WASHINGTON – Simon Pierre,a government official from the country of Benin,tells a story to illustrate why economic progress is slow in Africa:
Ten-year-old Ayo,a fictional girl who represents many,chats animatedly with her friends as they happily scurry along. It's a Tuesday morning,and its school season,but they are not headed to school. These young girls of the Yoruba tribe are doing their daily morning chore – fetching water. It's s six-mile round trip and takes hours.
This situation is not unique to the West African country. It is duplicated all over the continent,where many young girls and boys are not able to go to school and most of the population lives below the poverty line.
“To escape poverty,the poor need access to employment,access to markets,access to local,regional,and international trade,access to schools and access to health clinics,” said John J. Danilovich,chief executive officer for the Millennium Challenge Corp.,a U.S. government organization that gives grants for projects to poor countries. Infrastructure gives them such access,and that's why investing in infrastructure directly benefits the poor.”
Danilovich added that better infrastructure improves access to health care and education and frees up time spent carrying water or firewood.
He was speaking at the 2007 U.S-Africa Infrastructure Conference held here this week,sponsored by the Corporate Council on Africa,a nonprofit organization that promotes commercial relations between the United States and Africa.
The conference brought together more than 350 participants from the U.S and Africa to discuss opportunities,constraints and possible solutions to the problems in Africa.
Evident from the panel discussions was that infrastructure,or the lack of it,is the main hindrance to the development of the continent. With most countries lacking good road networks and lacking access to clean water,the issues of poor health care,poverty and high levels of illiteracy arise.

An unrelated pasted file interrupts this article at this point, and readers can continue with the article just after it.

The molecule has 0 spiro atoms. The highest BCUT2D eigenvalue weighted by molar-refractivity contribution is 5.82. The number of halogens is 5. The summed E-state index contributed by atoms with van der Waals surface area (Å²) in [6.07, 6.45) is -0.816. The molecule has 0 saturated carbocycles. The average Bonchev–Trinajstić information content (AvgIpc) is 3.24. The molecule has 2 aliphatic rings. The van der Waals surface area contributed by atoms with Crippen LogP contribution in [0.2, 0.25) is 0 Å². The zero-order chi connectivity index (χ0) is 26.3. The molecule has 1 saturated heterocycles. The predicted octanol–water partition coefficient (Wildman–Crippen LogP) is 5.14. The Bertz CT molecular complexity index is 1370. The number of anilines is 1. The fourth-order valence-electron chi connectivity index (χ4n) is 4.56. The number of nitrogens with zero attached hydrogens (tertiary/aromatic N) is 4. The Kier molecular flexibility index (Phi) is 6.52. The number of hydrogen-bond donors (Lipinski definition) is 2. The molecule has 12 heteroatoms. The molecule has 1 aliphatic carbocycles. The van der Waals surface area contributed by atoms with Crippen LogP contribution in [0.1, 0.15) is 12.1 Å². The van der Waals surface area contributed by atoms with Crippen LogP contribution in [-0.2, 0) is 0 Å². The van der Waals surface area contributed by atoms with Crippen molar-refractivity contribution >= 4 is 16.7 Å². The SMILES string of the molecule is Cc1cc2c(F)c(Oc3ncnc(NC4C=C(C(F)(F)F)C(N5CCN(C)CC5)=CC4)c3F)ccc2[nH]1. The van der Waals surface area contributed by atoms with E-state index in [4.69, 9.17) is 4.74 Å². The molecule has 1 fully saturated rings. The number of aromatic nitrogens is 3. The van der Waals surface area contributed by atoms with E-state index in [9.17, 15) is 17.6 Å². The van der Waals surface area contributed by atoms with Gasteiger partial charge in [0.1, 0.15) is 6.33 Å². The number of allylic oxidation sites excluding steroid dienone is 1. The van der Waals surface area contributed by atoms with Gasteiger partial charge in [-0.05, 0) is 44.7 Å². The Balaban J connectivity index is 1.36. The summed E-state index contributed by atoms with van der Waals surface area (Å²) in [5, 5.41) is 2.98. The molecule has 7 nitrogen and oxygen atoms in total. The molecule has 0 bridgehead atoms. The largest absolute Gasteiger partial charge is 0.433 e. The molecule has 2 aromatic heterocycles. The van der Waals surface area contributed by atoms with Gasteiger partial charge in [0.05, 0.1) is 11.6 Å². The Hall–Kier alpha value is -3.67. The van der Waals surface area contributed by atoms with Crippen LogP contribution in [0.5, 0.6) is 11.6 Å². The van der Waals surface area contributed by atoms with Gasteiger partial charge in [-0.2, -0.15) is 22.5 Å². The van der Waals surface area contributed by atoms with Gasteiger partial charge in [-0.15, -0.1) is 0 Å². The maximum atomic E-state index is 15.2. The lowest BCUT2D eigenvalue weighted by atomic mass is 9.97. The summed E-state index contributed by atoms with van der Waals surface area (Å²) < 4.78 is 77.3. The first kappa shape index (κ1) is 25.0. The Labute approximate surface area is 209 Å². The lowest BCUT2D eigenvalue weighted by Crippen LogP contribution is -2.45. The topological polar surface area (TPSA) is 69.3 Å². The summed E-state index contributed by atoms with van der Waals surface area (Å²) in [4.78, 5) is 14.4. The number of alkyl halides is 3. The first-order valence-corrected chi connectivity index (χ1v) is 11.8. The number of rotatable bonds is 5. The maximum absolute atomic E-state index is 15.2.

“The days of Western countries going in to provide services in Africa and taking away the money they make is over,” said Herber J. Lanese president of DynCorp International,a company that manages international projects. “We have to start giving back to the Africans.”
Lanese urged investors to look beyond making a profit. “It's one thing to be profitable. It's much more important to build trust,commitment and to be able to impart knowledge,” he said.
Pierre was excited to be at the conference. He was there with his colleagues who could not understand English and had to have a translator.
“We are here to try and get people to know more about Benin. So many times,we hear about Ghana,Nigeria and South Africa,and so little is known about the French-speaking countries of Africa,” he said.
He said that the Francophone countries have to put in more effort to learn English to keep from lagging behind.
“The English-speaking countries in Africa make a lot of economic progress because they have access to a lot of information. Even in this conference,everything is in English,all the materials and speeches,” Pierre said.
He added that the Millennium Challenge Corp. had done a lot for the Benin people,especially with the improvement of the port of Cotonou.
Barry Smith,a systems engineer with the Federal Aviation Administration,said the U.S. has a chance to give back to Africa,”I think this is a great idea. We have an excellent opportunity to share with Africa – now is our time to give.”
The Millennium Challenge Corp. partners with African countries that are committed to good governance and that invest in health and education of their people. In addition to Benin,countries that have benefited from this include Cape Verde,Ghana and Tanzania
The corporation is also working to ensure that countries can sustain projects once the grant money has been spent.